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has made, must care for us. He will not willingly destroy the work of His own hands, and if He had power to call us out of nothing, He has surely power to sustain the being He has created. “We are his people and the sheep of his pasture,” we no longer desire to put Him far from us, but it is our joy to trace His hand, directing every second cause, to feel his personal, ever watchful care, to look up to fIim even as our Shepherd. We

“enter his gates with thanksgiving, and his courts with praise,” for though He be every where present, it is here we know He specially manifests himself, and in His presence, even on earth, is fulness of joy. Well may we be “thankful unto him and speak good of his name, for the Lord is gracious, his mercy is everlasting, and his truth endureth from generation to generation." He is gracious, yet this would not suffice for us, for we are so guilty, that we have forfeited every claim to grace, and he who looks graciously on the hosts of worshipping angels, might have frowned in righteous anger on sinful men. “ His mercy is everlasting ;" this meets our need, for mercy is the sinner's portion, and this mercy too is everlasting ; it is deep and exhaustless as our guilt. A time is indeed coming when it shall be offered no more to those who have rejected it, but those who have closed with its gracious offers shall find it everlasting, their repeated falls cannot weary it, if they have sunk low as David in adultery and murder, if like Peter they have denied their Master, still they are not beyond everlasting mercy. Their transgression shall be visited with the rod, and their iniquity with stripes, but God will not take his loving-kindness from them, nor suffer his faithfulness to fail. This mercy is no fruit of weak indulgence, which, however we may rejoice in the present relief, weakens our confidence in

Him who shows it ; it is the mercy of that God whose “truth endureth from generation to generation. Mercy and truth are met together, righteousness and peace have kissed each other.” Mercy is extended to the sinner, because the Saviour has borne his guilt, the penalty of death has been inflicted ; God's truth and righteous

were justified, and while mercy rejoices against judgment, truth endures still from generation to generation,

ness

What would be the loveliness of laughing fields and the splendour of cloudless skies to him, who was journeying onwards to the scaffold or the stake,—and who could take delight in a calm and sunny voyage over an unruffled ocean, when his destined harbour was the place of imprisonment and death? Philosophy does not even pretend to illumine the gloom that envelopes the grave, nor is there any light of this world which may not, at any moment, go out in obscure darkness. “The world passeth away, and the fashion thereof, but he that doeth the will of God abideth for ever.” Seeing then that all these things shall be dissolved, whom when the rains are descending, and the floods arising, and the winds blowing all around,--can hope to abide the tempest, but he that hath built upon the rock ? What lot can be maintained amidst the disorder and disarray of the affrighted and receding universe, but that which has Infinite Wisdom for its contrivance, infinite power for its accomplishment, infinite love for its security, infinite joy for its consummation ; that which is now conformity to the moral image of Christ, and shall hereafter be perpetual satisfaction in the perfected likeness of God.-Dale's Golden Psalm.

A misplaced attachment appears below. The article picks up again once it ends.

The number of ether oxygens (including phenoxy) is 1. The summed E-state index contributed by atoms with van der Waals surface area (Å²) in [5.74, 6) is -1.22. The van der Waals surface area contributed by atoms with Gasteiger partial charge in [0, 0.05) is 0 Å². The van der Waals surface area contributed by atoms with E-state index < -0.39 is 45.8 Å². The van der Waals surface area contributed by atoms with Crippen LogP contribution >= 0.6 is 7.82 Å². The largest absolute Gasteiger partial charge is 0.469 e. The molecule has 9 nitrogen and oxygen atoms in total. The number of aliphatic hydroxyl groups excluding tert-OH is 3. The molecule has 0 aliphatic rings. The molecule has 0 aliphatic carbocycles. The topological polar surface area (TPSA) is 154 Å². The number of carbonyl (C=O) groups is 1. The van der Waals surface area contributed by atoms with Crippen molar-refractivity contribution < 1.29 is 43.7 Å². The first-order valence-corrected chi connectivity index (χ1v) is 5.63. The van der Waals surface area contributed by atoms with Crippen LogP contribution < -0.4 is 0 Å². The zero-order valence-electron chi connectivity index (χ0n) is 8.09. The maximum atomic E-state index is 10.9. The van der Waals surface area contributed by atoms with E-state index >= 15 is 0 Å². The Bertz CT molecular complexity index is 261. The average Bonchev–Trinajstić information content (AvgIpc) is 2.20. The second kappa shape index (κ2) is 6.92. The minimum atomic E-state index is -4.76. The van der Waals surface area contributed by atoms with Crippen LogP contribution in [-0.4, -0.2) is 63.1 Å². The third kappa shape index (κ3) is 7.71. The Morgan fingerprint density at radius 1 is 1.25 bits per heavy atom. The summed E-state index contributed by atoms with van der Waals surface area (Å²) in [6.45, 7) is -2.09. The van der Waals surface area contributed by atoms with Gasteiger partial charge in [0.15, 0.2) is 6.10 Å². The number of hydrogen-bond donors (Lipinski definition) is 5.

« THE DAY OF THE LORD WILL COME.”

TAE cycles of heaven are rolling onwards, and well nigh two thousand years have passed away since the inspired Apostle wrote, and yet " the day" has not arrived. So grand is the drama to be acted on that day, that Scripture seems to count little on any other, -calling it with peculiar emphasis, the day.

Many have already had their day, and it is over. Satan has had his day. Once he stood among the ranks of the archangels, and no tree in the garden of God was to be compared to him. But how art thou fallen from heaven, O Lucifer, son of the morning! thy day has set in the blackness of darkness for ever.